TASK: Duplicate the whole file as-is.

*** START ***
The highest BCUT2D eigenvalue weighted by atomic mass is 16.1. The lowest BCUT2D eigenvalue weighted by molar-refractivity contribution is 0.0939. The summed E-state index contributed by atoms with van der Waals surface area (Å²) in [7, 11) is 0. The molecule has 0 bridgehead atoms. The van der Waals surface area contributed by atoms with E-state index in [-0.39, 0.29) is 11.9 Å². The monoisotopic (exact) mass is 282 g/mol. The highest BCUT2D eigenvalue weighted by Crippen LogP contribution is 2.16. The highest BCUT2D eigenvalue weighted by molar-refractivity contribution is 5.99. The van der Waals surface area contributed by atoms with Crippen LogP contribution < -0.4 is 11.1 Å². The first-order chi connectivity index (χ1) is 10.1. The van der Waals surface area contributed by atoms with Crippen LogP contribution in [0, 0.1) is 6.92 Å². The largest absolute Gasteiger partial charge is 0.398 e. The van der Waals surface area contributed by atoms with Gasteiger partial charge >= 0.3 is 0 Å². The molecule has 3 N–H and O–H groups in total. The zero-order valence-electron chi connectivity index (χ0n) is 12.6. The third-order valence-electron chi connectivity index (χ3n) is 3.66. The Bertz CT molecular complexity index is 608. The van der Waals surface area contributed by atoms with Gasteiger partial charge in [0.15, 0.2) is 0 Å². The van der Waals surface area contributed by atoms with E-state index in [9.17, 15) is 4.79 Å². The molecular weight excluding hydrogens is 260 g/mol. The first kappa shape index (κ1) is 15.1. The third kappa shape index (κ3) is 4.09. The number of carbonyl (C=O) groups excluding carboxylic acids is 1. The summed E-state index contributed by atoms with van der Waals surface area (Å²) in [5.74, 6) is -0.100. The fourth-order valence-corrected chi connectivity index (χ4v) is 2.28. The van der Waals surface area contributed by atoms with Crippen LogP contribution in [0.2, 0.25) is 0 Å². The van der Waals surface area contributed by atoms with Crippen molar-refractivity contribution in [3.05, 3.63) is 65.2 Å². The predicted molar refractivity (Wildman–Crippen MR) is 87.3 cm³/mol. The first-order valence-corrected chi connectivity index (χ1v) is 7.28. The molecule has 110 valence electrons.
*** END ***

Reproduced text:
The highest BCUT2D eigenvalue weighted by atomic mass is 16.1. The lowest BCUT2D eigenvalue weighted by molar-refractivity contribution is 0.0939. The summed E-state index contributed by atoms with van der Waals surface area (Å²) in [7, 11) is 0. The molecule has 0 bridgehead atoms. The van der Waals surface area contributed by atoms with E-state index in [-0.39, 0.29) is 11.9 Å². The monoisotopic (exact) mass is 282 g/mol. The highest BCUT2D eigenvalue weighted by Crippen LogP contribution is 2.16. The highest BCUT2D eigenvalue weighted by molar-refractivity contribution is 5.99. The van der Waals surface area contributed by atoms with Crippen LogP contribution < -0.4 is 11.1 Å². The first-order chi connectivity index (χ1) is 10.1. The van der Waals surface area contributed by atoms with Crippen LogP contribution in [0, 0.1) is 6.92 Å². The largest absolute Gasteiger partial charge is 0.398 e. The van der Waals surface area contributed by atoms with Gasteiger partial charge >= 0.3 is 0 Å². The molecule has 3 N–H and O–H groups in total. The zero-order valence-electron chi connectivity index (χ0n) is 12.6. The third-order valence-electron chi connectivity index (χ3n) is 3.66. The Bertz CT molecular complexity index is 608. The van der Waals surface area contributed by atoms with Gasteiger partial charge in [0.15, 0.2) is 0 Å². The van der Waals surface area contributed by atoms with E-state index in [9.17, 15) is 4.79 Å². The molecular weight excluding hydrogens is 260 g/mol. The first kappa shape index (κ1) is 15.1. The third kappa shape index (κ3) is 4.09. The number of carbonyl (C=O) groups excluding carboxylic acids is 1. The summed E-state index contributed by atoms with van der Waals surface area (Å²) in [5.74, 6) is -0.100. The fourth-order valence-corrected chi connectivity index (χ4v) is 2.28. The van der Waals surface area contributed by atoms with Crippen LogP contribution in [0.2, 0.25) is 0 Å². The van der Waals surface area contributed by atoms with Crippen molar-refractivity contribution in [3.05, 3.63) is 65.2 Å². The predicted molar refractivity (Wildman–Crippen MR) is 87.3 cm³/mol. The first-order valence-corrected chi connectivity index (χ1v) is 7.28. The molecule has 110 valence electrons.